... all the harvest of Assyria was ruined. The Aramaean tribes increased and seized the bank of the Tigris. They plundered [...] Idu, the district of Nineveh, Kilizi. In that year, Tiglath-pileser I, king of Assyria, marched to Katmuhu.

Inscription of Tiglath-Pileser I describing campaigns against the Arameans.

Tiglath-Pileser I died around 1075BC and his sons fought among themselves over the succession, with Shamshi-Adad IV eventually taking the throne around 1055BC. During this time the Babylonians enjoyed a period of relative peace for about twenty years until the reign of Adad-apla-iddina. The disputes in Assyria suited the kings in Babylon and they seem to have assisted some of the usurpers who fought for the throne. However, the Aramean tribesmen now began to attack Babylonia as well as Assyria. Both Assyria and Babylonia had dynastic struggles and internal strife and some usurpers may have tried to enlist the help of the invaders.

The next twenty years would see the sources from the Babylonian kingdom go dark, with even some of the names of the kings being unknown. In Assyria, Ashurnasirpal I and Shalmaneser II reigned during this time and managed to hold off the Aramean incursions, barely. After Shalmaneser II there was further struggles over the succession with Ashur-Rabi II eventually taking the throne near the end of the 1000’s BC. During this time the Aramean invaders had managed to establish permanent settlements on the eastern side of the Euphrates River, eroding Assyrian control in the region.

The rulers of Babylonia were not so fortunate. Their kingdom was overrun and the 2nd Dynasty of Isin came to an end around 1020BC, with the southern part of their kingdom being taken by a new dynasty referred to as the second Sealand Dynasty. This dynasty was unstable, with the first king being recorded as dying by the sword and the entire dynasty only lasting slightly over two decades.

The warrior, resident of the Sealand, Simbar-šihu, son of Eriba-Sin, soldier of the dynasty of Damiq-ilišu, was slain with the sword. He ruled for seventeen years. He was buried in the palace of Sargon. Ea-mukin-zeri, the usurper, son of Hašmar, ruled for three months. He was buried in the swamp of Bit-Hašmar. Kaššu-nadin-ahhe, son of Sappaya, ruled for three years. In the palace of [...] he was buried. Three kings of the dynasty of the Sealand ruled for twenty-three years.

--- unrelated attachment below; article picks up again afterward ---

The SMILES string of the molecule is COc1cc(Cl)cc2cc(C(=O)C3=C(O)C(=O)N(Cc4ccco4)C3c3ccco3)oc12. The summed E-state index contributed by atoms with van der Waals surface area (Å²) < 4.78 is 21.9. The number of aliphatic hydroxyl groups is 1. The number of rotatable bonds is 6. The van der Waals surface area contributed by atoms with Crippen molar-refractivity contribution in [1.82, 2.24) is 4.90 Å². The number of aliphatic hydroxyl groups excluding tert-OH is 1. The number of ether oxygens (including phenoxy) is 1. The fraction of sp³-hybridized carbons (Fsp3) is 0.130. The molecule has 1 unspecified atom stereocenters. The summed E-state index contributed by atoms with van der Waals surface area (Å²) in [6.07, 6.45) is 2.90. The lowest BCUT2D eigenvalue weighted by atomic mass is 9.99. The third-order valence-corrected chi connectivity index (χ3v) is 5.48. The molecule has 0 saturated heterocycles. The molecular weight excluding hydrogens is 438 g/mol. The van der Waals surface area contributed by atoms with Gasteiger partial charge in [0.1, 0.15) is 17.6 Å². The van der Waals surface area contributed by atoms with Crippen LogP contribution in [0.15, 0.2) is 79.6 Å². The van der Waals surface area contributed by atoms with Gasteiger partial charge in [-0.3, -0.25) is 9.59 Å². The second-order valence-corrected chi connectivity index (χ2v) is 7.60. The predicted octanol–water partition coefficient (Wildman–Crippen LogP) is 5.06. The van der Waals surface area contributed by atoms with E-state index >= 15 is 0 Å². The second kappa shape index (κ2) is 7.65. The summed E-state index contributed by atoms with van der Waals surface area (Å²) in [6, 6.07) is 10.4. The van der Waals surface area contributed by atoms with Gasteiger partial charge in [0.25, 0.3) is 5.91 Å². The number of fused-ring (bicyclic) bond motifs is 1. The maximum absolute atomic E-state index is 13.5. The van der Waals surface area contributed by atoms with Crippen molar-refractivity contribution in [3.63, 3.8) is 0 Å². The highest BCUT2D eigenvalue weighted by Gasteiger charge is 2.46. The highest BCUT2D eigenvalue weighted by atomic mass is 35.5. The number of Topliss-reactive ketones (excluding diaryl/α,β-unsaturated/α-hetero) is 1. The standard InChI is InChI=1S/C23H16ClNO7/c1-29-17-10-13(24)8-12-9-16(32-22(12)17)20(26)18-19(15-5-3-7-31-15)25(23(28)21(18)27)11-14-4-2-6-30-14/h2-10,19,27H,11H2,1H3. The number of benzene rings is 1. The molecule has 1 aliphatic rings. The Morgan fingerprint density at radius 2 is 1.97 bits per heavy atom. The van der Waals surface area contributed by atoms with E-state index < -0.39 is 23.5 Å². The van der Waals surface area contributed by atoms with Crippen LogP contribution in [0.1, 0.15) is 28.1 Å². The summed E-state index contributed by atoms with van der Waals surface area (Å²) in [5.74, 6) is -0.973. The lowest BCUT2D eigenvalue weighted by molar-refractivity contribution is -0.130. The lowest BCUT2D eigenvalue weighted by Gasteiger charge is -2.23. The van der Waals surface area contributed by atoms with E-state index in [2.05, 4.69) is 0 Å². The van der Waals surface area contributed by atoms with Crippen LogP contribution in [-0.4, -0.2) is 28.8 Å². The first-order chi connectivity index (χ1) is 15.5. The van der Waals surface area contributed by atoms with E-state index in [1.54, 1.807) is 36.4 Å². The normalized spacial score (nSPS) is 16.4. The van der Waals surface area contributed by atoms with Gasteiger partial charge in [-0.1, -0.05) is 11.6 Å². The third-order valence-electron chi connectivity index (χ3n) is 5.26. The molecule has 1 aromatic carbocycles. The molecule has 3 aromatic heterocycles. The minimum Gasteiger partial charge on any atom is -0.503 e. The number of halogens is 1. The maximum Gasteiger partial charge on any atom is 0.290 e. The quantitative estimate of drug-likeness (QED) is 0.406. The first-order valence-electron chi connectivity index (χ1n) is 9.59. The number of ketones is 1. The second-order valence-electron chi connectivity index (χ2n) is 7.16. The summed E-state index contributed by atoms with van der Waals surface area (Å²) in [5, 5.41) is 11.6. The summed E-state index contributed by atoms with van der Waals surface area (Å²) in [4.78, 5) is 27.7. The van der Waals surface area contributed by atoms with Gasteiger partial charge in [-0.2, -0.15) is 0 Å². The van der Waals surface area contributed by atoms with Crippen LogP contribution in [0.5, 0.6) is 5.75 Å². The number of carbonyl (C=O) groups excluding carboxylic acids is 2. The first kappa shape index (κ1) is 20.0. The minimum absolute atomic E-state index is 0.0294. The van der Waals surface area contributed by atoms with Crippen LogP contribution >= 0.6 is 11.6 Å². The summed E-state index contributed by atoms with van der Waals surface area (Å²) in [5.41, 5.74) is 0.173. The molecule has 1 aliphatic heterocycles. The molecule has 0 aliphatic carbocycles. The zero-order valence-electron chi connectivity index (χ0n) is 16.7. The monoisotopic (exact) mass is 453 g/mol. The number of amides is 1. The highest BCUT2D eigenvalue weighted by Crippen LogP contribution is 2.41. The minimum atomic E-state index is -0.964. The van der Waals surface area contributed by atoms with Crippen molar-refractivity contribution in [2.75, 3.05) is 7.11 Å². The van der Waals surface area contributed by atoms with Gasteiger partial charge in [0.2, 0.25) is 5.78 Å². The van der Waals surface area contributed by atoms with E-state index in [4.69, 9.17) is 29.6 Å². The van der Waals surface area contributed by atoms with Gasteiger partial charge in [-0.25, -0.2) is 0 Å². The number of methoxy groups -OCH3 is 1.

Dynastic Chronicle, describing the second Sealand Dynasty

A new dynasty arose in Babylonia around this time, known as the Bit-Bazi Dynasty (meaning the House of Bazi, being an Akkadian version of a Kassite clan name). Around the year 1000BC, Elam had virtually disappeared from history with no records at this time, although it is probable that there were kings of Elam at this time. Unfortunately Elamite inscriptions are few and the language is not well understood in comparison to Akkadian. Nearly all the records of their kings are known from their enemies who were themselves in decline at this time. Assyria and Babylon were reeling from invasions of Aramean tribes and internal dynastic struggles. While their civilisations had not collapsed like the Hittites the events of the Bronze Age Collapse had affected them. The breakdown of the empires of the west meant that the Aramean tribes could roam freely whereas previously the Hittites and Egyptians would have fought them. The cascading effect of tribal migrations devastated Mesopotamia.